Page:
|Condensed matter physics|
|Phases · Phase transition|
In the equivalent wave picture of quantum mechanics, a magnon can be viewed as a quantized spin wave. As a quasiparticle, a magnon carries a fixed amount of energy and lattice momentum. It also possesses a spin of ħ (where ħ is the reduced Planck constant).
The concept of a magnon was introduced in 1930 by Felix Bloch in order to explain the reduction of the spontaneous magnetization in a ferromagnet. At absolute zero temperature, a ferromagnet reaches the state of lowest energy, in which all of the atomic spins (and hence magnetic moments) point in the same direction. As the temperature increases, more and more spins deviate randomly from the common direction, thus increasing the internal energy and reducing the net magnetization. If one views the perfectly magnetized state at zero temperature as the vacuum state of the ferromagnet, the low-temperature state with a few spins out of alignment can be viewed as a gas of quasiparticles, in this case magnons. Each magnon reduces the total spin along the direction of magnetization by one unit of ħ and the magnetization itself by γħ, where γ is the gyromagnetic ratio.
The quantitative theory of quantized spin waves, or magnons, was developed further by Theodore Holstein and Henry Primakoff (1940) and Freeman Dyson (1956). By using the formalism of second quantization they showed that the magnons behave as weakly interacting quasiparticles obeying the Bose–Einstein statistics (the bosons).
For a brief outline of the theory see spin wave. A comprehensive treatment can be found in Kittel's textbook or in the article by Van Kranendonk and Van Vleck.
A direct experimental detection of magnons by means of inelastic neutron scattering in ferrite was achieved in 1957 by Bertram Brockhouse. Since then magnons have been detected in ferromagnets, ferrimagnets, and antiferromagnets.
The fact that magnons obey the Bose–Einstein statistics was confirmed at latest by the light scattering experiments from magnons in 1960s–1980s. According to the classical theory the intensity of the Stokes and anti-Stokes lines in the light scattering spectrum should be the same. However, experimentally it was shown that if the energy of magnon ħω is comparable or smaller than the thermal energy , the Stokes line becomes more intensive as it is followed from the Bose–Einstein statistics. The effect of Bose–Einstein condensation of magnons was proven recently in an antiferromagnet at low temperatures by Nikuni et al. and in a ferrimagnet by Demokritov et al. at room temperature. See the news report by Schewe and Stein and the scientific articles by Nikuni et al. and Demokritov et al. for more details.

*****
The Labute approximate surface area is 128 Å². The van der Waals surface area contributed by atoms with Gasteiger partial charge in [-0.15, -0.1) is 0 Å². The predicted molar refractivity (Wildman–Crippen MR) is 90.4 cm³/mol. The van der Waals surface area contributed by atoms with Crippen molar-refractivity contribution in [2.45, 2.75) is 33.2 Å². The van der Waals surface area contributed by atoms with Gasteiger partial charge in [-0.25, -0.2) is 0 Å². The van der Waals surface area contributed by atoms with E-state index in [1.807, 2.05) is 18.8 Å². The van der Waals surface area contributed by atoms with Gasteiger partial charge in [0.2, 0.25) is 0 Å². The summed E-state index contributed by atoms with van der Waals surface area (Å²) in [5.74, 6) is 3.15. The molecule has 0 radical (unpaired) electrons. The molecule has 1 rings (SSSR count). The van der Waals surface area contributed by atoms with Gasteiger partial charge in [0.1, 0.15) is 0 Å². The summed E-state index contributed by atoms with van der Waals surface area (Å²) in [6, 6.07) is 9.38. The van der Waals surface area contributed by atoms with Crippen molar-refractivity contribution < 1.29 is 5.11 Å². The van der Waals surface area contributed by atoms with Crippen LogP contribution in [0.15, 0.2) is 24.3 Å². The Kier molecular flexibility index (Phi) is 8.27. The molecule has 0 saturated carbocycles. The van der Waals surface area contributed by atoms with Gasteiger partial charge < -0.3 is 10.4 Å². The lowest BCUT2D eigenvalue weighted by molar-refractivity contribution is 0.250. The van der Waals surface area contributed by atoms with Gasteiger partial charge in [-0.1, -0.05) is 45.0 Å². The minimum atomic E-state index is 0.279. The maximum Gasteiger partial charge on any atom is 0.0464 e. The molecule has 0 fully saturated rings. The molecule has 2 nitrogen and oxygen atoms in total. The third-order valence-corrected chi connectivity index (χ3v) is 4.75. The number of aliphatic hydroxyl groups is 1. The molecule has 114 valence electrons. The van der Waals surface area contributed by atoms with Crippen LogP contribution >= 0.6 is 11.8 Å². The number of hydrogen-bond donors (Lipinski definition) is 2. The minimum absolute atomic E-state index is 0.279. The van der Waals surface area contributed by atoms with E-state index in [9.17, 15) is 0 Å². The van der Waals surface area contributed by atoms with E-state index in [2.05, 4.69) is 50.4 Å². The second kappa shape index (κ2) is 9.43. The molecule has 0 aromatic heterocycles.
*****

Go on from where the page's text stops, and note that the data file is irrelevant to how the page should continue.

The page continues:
- C. Kittel, Introduction to Solid State Physics, 7th edition (Wiley, 1995). ISBN 0-471-11181-3.
- F. Bloch, Z. Physik 61, 206 (1930).
- T. Holstein and H. Primakoff, Phys. Rev. 58, 1098 (1940). online
- F. J. Dyson, Phys. Rev. 102, 1217 (1956). online
- B. N. Brockhouse, Phys. Rev. 106, 859 (1957). online
- J. Van Kranendonk and J. H. Van Vleck, Rev. Mod. Phys. 30, 1 (1958). online
- T. Nikuni, M. Oshikawa, A. Oosawa, and H. Tanaka, Phys. Rev. Lett. 84, 5868 (1999). online
- S. O. Demokritov, V. E. Demidov, O. Dzyapko, G. A. Melkov, A. A. Serga, B. Hillebrands, and A. N. Slavin, Nature 443, 430 (2006).online
- P. Schewe and B. Stein, Physics News Update 746, 2 (2005). online
- A.V. Kimel, A. Kirilyuk and T.H. Rasing, Laser & Photon Rev. 1, No. 3, 275–287 (2007). online